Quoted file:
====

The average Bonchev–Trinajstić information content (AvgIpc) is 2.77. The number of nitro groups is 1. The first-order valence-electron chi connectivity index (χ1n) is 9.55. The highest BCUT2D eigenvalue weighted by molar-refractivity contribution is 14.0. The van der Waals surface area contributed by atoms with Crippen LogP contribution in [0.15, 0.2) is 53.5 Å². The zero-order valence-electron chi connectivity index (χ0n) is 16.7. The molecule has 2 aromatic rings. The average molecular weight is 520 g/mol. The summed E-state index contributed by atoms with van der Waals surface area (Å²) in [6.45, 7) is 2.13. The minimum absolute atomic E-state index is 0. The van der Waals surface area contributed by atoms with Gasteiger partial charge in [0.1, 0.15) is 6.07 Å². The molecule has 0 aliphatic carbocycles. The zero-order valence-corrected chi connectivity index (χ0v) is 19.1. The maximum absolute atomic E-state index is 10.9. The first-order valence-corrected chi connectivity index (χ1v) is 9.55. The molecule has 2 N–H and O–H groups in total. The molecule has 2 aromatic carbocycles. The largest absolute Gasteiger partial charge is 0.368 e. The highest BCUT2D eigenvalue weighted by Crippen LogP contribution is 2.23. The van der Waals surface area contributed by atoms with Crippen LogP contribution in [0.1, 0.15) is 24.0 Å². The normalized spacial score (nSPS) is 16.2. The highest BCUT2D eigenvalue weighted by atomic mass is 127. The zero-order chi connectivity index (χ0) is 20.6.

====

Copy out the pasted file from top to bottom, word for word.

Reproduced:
The average Bonchev–Trinajstić information content (AvgIpc) is 2.77. The number of nitro groups is 1. The first-order valence-electron chi connectivity index (χ1n) is 9.55. The highest BCUT2D eigenvalue weighted by molar-refractivity contribution is 14.0. The van der Waals surface area contributed by atoms with Crippen LogP contribution in [0.15, 0.2) is 53.5 Å². The zero-order valence-electron chi connectivity index (χ0n) is 16.7. The molecule has 2 aromatic rings. The average molecular weight is 520 g/mol. The summed E-state index contributed by atoms with van der Waals surface area (Å²) in [6.45, 7) is 2.13. The minimum absolute atomic E-state index is 0. The van der Waals surface area contributed by atoms with Gasteiger partial charge in [0.1, 0.15) is 6.07 Å². The molecule has 0 aliphatic carbocycles. The zero-order valence-corrected chi connectivity index (χ0v) is 19.1. The maximum absolute atomic E-state index is 10.9. The first-order valence-corrected chi connectivity index (χ1v) is 9.55. The molecule has 2 N–H and O–H groups in total. The molecule has 2 aromatic carbocycles. The largest absolute Gasteiger partial charge is 0.368 e. The highest BCUT2D eigenvalue weighted by Crippen LogP contribution is 2.23. The van der Waals surface area contributed by atoms with Crippen LogP contribution in [0.1, 0.15) is 24.0 Å². The normalized spacial score (nSPS) is 16.2. The highest BCUT2D eigenvalue weighted by atomic mass is 127. The zero-order chi connectivity index (χ0) is 20.6.